After our unsettling discovery that something was amiss with queen 1, Frank and I geared up and went down to our hives like costumed super-heroes armed with smoker and hive tool (rather than really useful equipment like x-ray goggles and stretchy fingers). We were going to find our Hive 1 queen bee and her larvae or, at a minimum, disturb the hive so much that all the worker bees would be furious with us. By the end of our 2 hour adventure we’d achieved all 3 (with some major hiccups) and robbed our 2 hives of a bit of honey.
Here’s an abridged version of yesterday’s hive activity (trust me, you don’t want the long version, it’s full of even more embarrassing bungles by this newbie beekeeping team).
We swiftly removed both supers from Hive 1, lifted the queen excluder and went to work on our frame-by-frame inspection. We convinced ourselves that a) no queen had been laying in this brood box for quite some time and b) spotting a queen in a box with 500 million bees is something that we, mere mortals, would be lucky to achieve. (Note to self: on next queen spotting, race out and buy a lottery ticket.)
Here’s a photo of Hive 1’s brood box part way through this exercise. Note Frank’s gloved fingers covered in bees at the top of the picture. Yes, we did smoke them – more than once – but by the time we got to the last of the 10 frames, they really wanted to cover the box and we didn’t want to over-smoke them. I’m guessing they were working to keep the brood warm – it was in the mid-20s C outside (mid-70s F) and so, though warm, definitely colder than their desired mid-30s.
We’d already made up our mind that in this scenario we’d rob Hive 2 of a brood frame complete with larvae (and eggs if we could) and place it in Hive 1. We did just that: 2 supers and a queen excluder removed from Hive 2, another gazillion bees disturbed, 2 open hives, frame swapping done as quickly and carefully as humanly possible, patted ourselves on the back and put the queen excluders back on both hives. It was up to the bees to turn one of those eggs or larvae into their next queen (if their old one was dead or had stopped laying for good).
All that was left was to rob the supers of their honey. The first super of Hive 1 was our first target. Its first frame was full and capped so we removed it from the hive. We expected lots of this because our brief inspection 2 days earlier showed several full frames. We moved systematically to the 2nd frame to find a ring of honey, and heaps of larvae and capped brood (worker cells, not drones). What the??? Somehow (super-hero teleportation is my guess) the queen had moved into the super past the excluder. There is no way we moved her there back on the 5th of December when we last went into the brood – if we had, there wouldn’t be any capped brood in the brood box. But the excluder looked normal – no obvious bent bars (more super-hero talents?).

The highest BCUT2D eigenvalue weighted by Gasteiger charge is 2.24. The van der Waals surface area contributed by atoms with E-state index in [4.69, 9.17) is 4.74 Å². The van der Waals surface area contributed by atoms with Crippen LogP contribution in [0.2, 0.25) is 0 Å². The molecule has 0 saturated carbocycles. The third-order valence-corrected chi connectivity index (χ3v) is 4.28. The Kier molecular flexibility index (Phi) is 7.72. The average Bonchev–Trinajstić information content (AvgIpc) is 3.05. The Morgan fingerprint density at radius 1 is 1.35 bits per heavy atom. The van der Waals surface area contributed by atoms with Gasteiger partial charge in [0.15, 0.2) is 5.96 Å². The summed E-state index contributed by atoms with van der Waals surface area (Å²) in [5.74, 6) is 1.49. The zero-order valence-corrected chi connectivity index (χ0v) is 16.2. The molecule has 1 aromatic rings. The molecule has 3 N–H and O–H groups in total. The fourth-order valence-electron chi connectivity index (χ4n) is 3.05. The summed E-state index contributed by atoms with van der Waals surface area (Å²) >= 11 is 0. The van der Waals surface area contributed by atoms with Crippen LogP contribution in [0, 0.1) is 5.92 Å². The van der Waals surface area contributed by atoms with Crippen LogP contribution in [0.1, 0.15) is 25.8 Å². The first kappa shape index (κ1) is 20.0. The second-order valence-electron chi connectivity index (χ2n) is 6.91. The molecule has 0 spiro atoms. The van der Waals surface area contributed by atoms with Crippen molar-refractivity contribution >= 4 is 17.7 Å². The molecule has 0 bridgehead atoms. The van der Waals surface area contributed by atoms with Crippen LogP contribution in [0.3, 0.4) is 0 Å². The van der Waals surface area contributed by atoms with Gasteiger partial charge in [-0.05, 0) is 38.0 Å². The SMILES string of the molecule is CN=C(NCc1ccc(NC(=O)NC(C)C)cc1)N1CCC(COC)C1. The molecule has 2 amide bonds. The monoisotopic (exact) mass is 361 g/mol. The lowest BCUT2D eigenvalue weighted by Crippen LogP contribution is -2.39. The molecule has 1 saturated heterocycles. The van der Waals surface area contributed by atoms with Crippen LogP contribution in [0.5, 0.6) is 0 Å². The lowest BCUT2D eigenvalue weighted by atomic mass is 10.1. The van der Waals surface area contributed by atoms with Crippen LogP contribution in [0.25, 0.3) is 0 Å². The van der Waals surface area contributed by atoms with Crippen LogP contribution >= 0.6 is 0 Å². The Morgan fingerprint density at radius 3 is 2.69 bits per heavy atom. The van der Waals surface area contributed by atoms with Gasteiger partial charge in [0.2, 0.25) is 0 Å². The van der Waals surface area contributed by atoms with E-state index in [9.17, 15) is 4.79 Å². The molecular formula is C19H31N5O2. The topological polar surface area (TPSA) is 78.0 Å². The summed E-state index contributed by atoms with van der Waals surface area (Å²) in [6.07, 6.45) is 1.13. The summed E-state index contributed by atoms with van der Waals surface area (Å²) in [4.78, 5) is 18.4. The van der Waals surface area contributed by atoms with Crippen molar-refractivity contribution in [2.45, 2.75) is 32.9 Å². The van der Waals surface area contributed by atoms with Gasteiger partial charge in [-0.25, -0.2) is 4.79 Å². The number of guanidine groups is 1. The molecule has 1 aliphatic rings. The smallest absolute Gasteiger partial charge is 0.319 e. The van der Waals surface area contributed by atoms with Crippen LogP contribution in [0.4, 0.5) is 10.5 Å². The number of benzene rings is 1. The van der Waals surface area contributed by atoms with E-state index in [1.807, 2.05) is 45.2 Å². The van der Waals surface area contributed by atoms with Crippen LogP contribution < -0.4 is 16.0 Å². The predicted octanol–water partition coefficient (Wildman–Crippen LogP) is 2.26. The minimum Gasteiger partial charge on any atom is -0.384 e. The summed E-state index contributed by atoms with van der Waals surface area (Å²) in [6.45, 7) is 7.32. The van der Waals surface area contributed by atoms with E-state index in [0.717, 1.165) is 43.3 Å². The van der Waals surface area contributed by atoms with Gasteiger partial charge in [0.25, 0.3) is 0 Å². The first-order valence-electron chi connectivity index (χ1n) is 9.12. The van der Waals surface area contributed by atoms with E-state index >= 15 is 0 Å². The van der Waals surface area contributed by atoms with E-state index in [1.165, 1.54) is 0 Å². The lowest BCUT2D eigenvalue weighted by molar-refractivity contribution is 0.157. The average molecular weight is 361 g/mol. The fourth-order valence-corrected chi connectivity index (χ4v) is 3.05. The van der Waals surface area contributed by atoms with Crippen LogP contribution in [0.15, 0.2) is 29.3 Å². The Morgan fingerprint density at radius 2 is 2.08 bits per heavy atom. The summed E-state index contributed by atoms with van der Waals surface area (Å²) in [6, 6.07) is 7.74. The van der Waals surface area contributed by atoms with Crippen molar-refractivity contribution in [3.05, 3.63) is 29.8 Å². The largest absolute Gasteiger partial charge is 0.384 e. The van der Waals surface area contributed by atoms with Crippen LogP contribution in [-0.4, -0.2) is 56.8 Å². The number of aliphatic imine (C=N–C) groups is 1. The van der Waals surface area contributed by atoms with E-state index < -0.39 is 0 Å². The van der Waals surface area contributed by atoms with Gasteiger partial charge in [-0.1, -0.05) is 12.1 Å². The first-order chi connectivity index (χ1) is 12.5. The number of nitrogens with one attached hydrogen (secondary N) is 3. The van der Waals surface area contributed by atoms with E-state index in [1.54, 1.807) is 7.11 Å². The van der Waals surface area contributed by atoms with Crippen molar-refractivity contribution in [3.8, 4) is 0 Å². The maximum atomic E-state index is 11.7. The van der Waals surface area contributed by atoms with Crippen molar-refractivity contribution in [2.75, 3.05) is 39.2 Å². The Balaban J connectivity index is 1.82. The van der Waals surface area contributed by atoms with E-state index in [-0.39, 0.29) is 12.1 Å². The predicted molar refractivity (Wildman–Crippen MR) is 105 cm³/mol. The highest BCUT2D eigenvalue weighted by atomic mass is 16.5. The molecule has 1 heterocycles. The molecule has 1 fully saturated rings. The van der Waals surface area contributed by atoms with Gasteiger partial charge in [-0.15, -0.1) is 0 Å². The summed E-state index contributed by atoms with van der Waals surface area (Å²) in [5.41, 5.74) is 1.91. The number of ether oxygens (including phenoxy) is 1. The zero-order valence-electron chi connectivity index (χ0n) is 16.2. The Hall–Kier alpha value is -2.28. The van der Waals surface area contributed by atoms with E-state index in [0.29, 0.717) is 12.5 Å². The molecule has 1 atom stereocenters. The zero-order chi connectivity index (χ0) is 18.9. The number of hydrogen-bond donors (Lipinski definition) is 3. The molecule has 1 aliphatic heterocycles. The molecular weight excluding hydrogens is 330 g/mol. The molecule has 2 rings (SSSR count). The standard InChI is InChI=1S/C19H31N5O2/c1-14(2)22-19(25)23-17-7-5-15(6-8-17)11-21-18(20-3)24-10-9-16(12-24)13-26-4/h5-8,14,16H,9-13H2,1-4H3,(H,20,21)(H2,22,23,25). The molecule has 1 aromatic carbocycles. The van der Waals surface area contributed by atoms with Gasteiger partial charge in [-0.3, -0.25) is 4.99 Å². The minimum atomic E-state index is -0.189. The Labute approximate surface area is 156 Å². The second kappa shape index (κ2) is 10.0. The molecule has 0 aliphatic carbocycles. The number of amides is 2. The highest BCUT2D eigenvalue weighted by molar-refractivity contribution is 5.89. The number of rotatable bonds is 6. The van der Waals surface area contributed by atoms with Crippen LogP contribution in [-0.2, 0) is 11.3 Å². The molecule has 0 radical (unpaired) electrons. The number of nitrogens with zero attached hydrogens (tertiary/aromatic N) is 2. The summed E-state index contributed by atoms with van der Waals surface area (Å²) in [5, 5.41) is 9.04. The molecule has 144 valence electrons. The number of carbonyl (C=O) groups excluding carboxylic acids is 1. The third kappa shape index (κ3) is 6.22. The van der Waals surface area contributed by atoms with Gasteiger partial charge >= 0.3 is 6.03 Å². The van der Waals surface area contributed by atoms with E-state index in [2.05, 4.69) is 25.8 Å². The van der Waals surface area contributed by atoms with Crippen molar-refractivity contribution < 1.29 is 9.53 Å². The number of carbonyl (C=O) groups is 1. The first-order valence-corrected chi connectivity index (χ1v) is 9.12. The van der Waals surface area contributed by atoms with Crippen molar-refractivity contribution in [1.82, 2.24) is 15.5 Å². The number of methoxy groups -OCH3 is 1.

At this point none of that mattered, we had to come up with an emergency plan B. That plan was to move the queen excluder above the lower super creating essentially 2 brood boxes. We hope the queen will move back down where she belongs. In 2 weeks we’ll open the super and brood and check to see where she’s laying and replace the excluder accordingly. Eventually we hope to have the brood back in the lower box allowing us to harvest honey from the top 2 boxes without risking harming the queen or killing brood.
We ended up harvesting 6 more frames from the 2nd super and 3 frames from Hive 2 (10 deep frames total) before calling it a day. There’s more honey in there – lots in Hive 1 and probably some in Hive 2 – but we’ve disturbed the bees enough for this week. We’ve made space in both hives for more honey storage so the bees should be happy. And we collected 25 kilos of honey so we’re at no risk of running out of honey for a good long while (especially since we still have 20 kilos left from the last harvest!).
Last night we spent a lot of time thinking and talking about: how our queen moved out of her brood box (wide spot in the excluder?), why she wanted to in the first place (too hot during the heat wave?), how we missed spotting a frame with larvae in the super at the last inspection (should we have pulled every frame?), … After due consideration we’ve concluded that we have no idea so we’re assuming it’s a fluke and will go on as if it won’t happen again. In 2 weeks we’ll go back into the hive, assess, act based on what we see and rob more honey.
Whew, that episode’s behind us! In the end, it wasn’t as bad as we’d feared. Our queen is alive and well which is the main thing. And, after all, I do have over 40 kilos of honey to take the sting out of any beekeeping pain 🙂